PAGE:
Trius Showcase Red Shale Cabernet Franc Clark Farm Vineyard 2012 ($45, 93 points) — Beginning with the 2012 Showcase reds, winemaker Craig McDonald has chosen to present his wines all unfiltered. “Every time you filter a wine you filter something out,” says McDonald. He’s also chosen to age this wine in mostly used oak barrels for 18 months. This is the superstar of the vintage for his red wine program. An enthralling Cab Franc with a deep, rich nose of fragrant red fruits, raspberry bush, earth, light spice and a lifted floral-herbal note. It shows succulent red fruits on the palate, chewy tannins, roasted Espresso beans, earthy-savoury notes and integrated spice with bits of anise and licorice. Nothing overdone here, just a smooth and delicious Niagara Cab Franc that has a bright future ahead.
Fielding Estate Cabernet Sauvignon 2012 ($30, 92 points) — A very difficult variety to work with in Niagara but 2012 offered a warm reprieve to achieve optimal ripeness. The nose shows rich barrel spices against a background of ripe blackberries, cherries, bramble, earth with nothing overdone. It’s structured with fine tannic grip on the palate and shows delicious currants, blackberries and cherries with an array of oak barrel spices. Very fine, with both balance and finesse. Cellar worthy.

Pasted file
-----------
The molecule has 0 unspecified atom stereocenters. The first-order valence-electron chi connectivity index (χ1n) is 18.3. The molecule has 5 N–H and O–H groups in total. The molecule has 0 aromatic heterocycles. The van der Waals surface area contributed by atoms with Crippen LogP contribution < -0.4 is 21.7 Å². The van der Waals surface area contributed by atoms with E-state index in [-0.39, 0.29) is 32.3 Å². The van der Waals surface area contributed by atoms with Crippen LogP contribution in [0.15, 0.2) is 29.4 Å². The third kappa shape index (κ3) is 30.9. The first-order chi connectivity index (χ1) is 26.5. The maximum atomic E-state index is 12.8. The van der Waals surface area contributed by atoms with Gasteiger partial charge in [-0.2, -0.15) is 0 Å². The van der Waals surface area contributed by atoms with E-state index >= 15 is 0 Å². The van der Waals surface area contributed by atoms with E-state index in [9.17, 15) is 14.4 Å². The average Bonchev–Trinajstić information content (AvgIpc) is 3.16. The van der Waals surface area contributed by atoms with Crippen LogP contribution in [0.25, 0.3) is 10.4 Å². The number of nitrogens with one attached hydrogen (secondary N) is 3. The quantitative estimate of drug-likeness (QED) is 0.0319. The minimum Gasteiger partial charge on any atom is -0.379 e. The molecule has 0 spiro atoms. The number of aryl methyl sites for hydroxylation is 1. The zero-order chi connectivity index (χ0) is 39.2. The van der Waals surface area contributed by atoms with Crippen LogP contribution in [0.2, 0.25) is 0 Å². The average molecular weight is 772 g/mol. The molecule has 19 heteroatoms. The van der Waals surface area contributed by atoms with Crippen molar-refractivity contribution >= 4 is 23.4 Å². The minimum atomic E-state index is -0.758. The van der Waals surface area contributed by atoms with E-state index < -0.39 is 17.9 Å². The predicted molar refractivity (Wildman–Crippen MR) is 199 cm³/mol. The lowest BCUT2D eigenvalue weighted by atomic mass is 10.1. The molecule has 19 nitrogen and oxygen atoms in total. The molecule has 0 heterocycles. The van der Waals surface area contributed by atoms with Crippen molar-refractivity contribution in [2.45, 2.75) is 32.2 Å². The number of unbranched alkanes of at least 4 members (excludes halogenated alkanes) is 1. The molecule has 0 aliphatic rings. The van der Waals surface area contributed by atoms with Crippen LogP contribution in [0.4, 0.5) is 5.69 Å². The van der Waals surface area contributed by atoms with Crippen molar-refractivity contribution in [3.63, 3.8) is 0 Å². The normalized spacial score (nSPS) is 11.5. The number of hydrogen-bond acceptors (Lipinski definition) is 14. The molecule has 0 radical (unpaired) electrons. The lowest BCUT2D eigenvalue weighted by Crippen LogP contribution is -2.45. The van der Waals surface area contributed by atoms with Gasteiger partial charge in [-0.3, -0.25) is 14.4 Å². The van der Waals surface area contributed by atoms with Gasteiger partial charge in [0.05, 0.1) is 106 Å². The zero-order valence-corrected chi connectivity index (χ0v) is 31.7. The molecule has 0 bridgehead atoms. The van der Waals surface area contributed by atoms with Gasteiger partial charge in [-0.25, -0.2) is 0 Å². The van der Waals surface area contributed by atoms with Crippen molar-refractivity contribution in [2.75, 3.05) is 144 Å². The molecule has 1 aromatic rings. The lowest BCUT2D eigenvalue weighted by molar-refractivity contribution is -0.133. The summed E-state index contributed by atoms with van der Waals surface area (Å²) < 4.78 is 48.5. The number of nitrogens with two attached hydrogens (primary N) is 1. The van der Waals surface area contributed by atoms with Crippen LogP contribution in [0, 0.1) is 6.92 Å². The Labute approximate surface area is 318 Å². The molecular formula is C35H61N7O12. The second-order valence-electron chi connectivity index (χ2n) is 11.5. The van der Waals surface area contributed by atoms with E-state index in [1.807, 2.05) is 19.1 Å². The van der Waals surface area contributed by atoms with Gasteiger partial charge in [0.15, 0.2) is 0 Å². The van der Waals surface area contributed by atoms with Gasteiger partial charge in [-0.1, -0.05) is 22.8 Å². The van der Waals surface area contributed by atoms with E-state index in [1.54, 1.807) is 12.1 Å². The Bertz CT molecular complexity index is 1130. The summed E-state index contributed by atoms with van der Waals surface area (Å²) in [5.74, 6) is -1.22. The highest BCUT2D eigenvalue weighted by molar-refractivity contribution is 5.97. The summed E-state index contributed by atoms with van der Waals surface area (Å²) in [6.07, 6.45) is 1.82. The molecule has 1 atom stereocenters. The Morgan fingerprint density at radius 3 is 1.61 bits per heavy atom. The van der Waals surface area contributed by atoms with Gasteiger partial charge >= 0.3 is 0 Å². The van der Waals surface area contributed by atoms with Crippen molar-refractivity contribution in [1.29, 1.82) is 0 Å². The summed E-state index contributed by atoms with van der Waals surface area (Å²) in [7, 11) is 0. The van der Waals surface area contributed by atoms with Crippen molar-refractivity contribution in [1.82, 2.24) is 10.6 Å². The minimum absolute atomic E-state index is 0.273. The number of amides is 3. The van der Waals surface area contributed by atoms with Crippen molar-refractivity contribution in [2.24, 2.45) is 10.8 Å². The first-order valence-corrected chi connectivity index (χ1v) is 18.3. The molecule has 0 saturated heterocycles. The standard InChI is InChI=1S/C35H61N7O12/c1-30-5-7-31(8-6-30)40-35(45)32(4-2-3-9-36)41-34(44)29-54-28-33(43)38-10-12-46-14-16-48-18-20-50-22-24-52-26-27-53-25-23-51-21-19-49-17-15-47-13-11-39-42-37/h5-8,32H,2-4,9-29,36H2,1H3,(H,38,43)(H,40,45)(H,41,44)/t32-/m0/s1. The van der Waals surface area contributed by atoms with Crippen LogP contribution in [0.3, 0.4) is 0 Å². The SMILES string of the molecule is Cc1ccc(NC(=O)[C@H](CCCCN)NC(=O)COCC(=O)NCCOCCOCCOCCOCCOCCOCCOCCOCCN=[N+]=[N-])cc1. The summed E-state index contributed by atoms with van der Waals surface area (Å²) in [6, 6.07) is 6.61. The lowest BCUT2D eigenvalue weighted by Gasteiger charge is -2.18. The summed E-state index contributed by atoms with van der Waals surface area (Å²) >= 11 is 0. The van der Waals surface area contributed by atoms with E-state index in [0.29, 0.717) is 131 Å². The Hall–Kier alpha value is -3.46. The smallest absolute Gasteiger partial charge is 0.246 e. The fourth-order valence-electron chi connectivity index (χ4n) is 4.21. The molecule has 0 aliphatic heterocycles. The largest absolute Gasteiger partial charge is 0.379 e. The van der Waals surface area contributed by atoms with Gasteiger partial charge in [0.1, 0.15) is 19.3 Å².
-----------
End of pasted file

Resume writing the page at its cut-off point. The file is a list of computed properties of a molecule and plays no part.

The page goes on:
The Top Five Sparkling Wines of 2015
Inniskillin Sparkling Vidal Icewine 2014 ($80 for 375 mL, 94 points) — What a sensational treat from winemaker Bruce Nicholson. Sparkling icewine is extremely difficult to make with few wineries attempting the style, but Nicholson has perfected it. The nose is a gorgeous mélange of orange marmalade, honeycomb, peach and mango. It has a rousing mousse on the palate to go with sweet, compoted fruits, fresh and delicate notes of pineapple, tangerine and peach and a luxurious texture that’s accentuated by the tiny bubbles that tickle the palate through the finish. A rich, exotic treat that is well worth the high price.